Photographs: from left, Joan Marcus; Terry O’Neill/Getty Images; Joan Marcus (3); Richard Termine
This world of massless massiveness began to vanish in the early nineties, and the correction has been felt for years, in such also-rans and never-weres as Sunset Boulevard, Martin Guerre, Whistle Down the Wind, and The Woman in White. The Disney musical replaced the megamusical, substantially reembraced the “book” tradition of the American Golden Age, and implicitly declared children’s entertainment off-limits for adults: There would be no more bloated fairy tales for yuppie grown-ups (bankers weren’t taking their dates to Beauty and the Beast), and jukebox musicals would eventually prove safer bets for low-impact musical satisfaction—who’d risk $250 on dangerously untested new tunes? On top of that, the genre’s great melodists—Lloyd Webber and Claude-Michel Schoenberg, principally—were no longer cranking out great melodies at their peak rate. Say what you wish about Sir Andrew, call him a thief and an opportunist, but the man can shape a phrase. He is a pop compositor, yes, but that describes many talented composers. The allegations of his wholesale lifts from Puccini, Mendelssohn, et al., have always been somewhat overblown. As for the megamusical’s lyrics, well, they were always kind of beside the point, weren’t they? Personally I’ve never understood the appeal of Tim Rice, dubious wordsmith of Superstar and Evita. What Jessica Sternfeld calls his “efﬁcient, pointed slang” in her excellent treatise / apologia The Megamusical, I’d characterize as casual sloppiness, Bernie Taupin–esque arbitrariness, and total metrical suicide. I present this unforgettable, unforgivable refrain from Evita: “I want to be / a part of B.A. / Buenos Aires / Big Apple!”
In a pileup like that, performance is everything—another reason why megamusicals, while they can be effectively and profitably cloned (a process perfected in country after country by Mackintosh), can’t be easily revivified from the ground up. These shows, as functional drama, are very shaky mirages, and attempts to alter them at the genetic level depend critically on the star-leads. (Phantom has been through many a Phantom, for example, but they’re all doing a Michael Crawford impression.) Consider Michael Grandage’s imposing new vision of Evita at the Marquis, an achievement of scale and dynamism, thanks in large part to Rob Ashford’s whirligig (and only occasionally muddled) choreography. Grandage has cast newcomer Elena Roger as Eva Perón, the sainted First Lady of mid-century Argentina (really, a distaff version of the fame-haunted Christ from Superstar). London went mad for Roger: her elfin apoplexies and unique vocal interpretation were met with bouquets. Personally, I found her performance almost too good a fit with Rice’s jagged, herky-jerky lyrics: She is memorable in part because she is irritating. Her upper register sometimes approximates a subway-gate alarm, and her quick-runs in tricky passages throw all normal concepts of pitch to the wayside. It’s as if her voice breaks a heel and just keeps hobbling at high speed. There’s pungency and pathos in this approach, but it all felt a tad shambolic to me. One place it works well: her plaintive yet needling “Don’t Cry for Me Argentina,” which she delivers with a hypodermic. Finally, there’s a version of this song that doesn’t allow you to luxuriate in its melodic velour. Roger, whatever else she’s doing up there, keeps us on our toes. (The same cannot be said for Ricky Martin’s narrator-gadfly Che, who, despite his grinning avidity and entirely competent singing, fades into the scenery almost instantly.)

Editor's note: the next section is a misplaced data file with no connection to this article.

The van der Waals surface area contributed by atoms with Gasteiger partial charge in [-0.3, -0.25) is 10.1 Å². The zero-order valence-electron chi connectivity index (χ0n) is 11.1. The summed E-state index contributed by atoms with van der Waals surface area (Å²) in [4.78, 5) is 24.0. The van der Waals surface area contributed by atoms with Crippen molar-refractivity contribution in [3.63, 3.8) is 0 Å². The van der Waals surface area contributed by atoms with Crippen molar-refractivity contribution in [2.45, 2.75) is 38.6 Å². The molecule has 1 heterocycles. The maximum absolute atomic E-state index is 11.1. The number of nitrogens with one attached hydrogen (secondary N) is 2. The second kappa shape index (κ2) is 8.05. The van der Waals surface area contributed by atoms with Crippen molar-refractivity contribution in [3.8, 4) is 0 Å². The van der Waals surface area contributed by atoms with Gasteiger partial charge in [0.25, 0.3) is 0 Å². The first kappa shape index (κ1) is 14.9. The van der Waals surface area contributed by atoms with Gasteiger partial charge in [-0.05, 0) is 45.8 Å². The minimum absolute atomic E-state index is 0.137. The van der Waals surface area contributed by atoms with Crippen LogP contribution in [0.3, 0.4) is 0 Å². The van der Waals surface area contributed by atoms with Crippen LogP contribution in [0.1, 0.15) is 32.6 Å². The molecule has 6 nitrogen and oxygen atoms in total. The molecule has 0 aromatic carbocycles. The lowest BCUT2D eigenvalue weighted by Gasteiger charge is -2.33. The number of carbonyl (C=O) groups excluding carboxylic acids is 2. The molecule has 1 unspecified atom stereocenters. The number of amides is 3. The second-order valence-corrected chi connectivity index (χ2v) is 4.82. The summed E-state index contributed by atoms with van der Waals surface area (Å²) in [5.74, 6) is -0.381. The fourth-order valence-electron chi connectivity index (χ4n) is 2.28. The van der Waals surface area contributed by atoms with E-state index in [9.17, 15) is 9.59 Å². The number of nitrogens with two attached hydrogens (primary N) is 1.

There is no scenery to speak of in Des McAnuff’s brisk, dour, darkly dorky interpretation of Superstar. The show amounts to a mild apostasy: We’re presented with a stripped down Power Christ (the lank, note-perfect wailer Paul Nolan) who refuses to play to the arena at all. Maybe that’s because he’s tired of the spotlight (his constant theme); maybe it’s because he’s tired of being dance-mobbed by the cast of Waterworld. This Superstar’s constant brow-furrowing is so cosmically at odds with the intrinsic goofiness of its design and execution—fake Rasta-payess wiggery, silly leather dusters and plastic armor, and the kind of lazy postapocalypticism that blends Blade Runner with the bargain rack at Ricky’s—I often wondered whether someone was pulling my leg. But one glance at Griefer Jesus told me, definitively: “We are not amused (and by ‘we’ I mean the Trinity).” The new Superstar isn’t a dud, just a bit of a grind, as we wait for a wink that seems implied, but never arrives. (One place where the graveness works like gangbusters: Bruce Dow’s furious, self-loathing Herod.) No worries: The kids will love it.
Because kids do—and should—love megamusicals. They certainly still love Phantom, which I caught at a Wednesday matinee last week. The Majestic was packed with hormonal teens and preteens, and these txt-gen moppets—weaned on Avatar and Transformers and the Spider-Man killing, er, thrilling machine—weren’t there for the chandelier. They were there for the fat spatters of hummable romance, for the seat-shaking shock chords, for the great fondue pot of nonsensically swirling motifs. They were there for, and visibly rapt by, the music—yes, the megamusic. And also because someone put them on a charter bus, at a steep discount. Either way, it’ll be a memory, even if it’s a hand-me-down, for the future public of the past.
Jesus Christ Superstar
Music by Andrew Lloyd Webber; Lyrics by Tim Rice.
Neil Simon Theatre.
Music by Andrew Lloyd Webber; Lyrics by Tim Rice.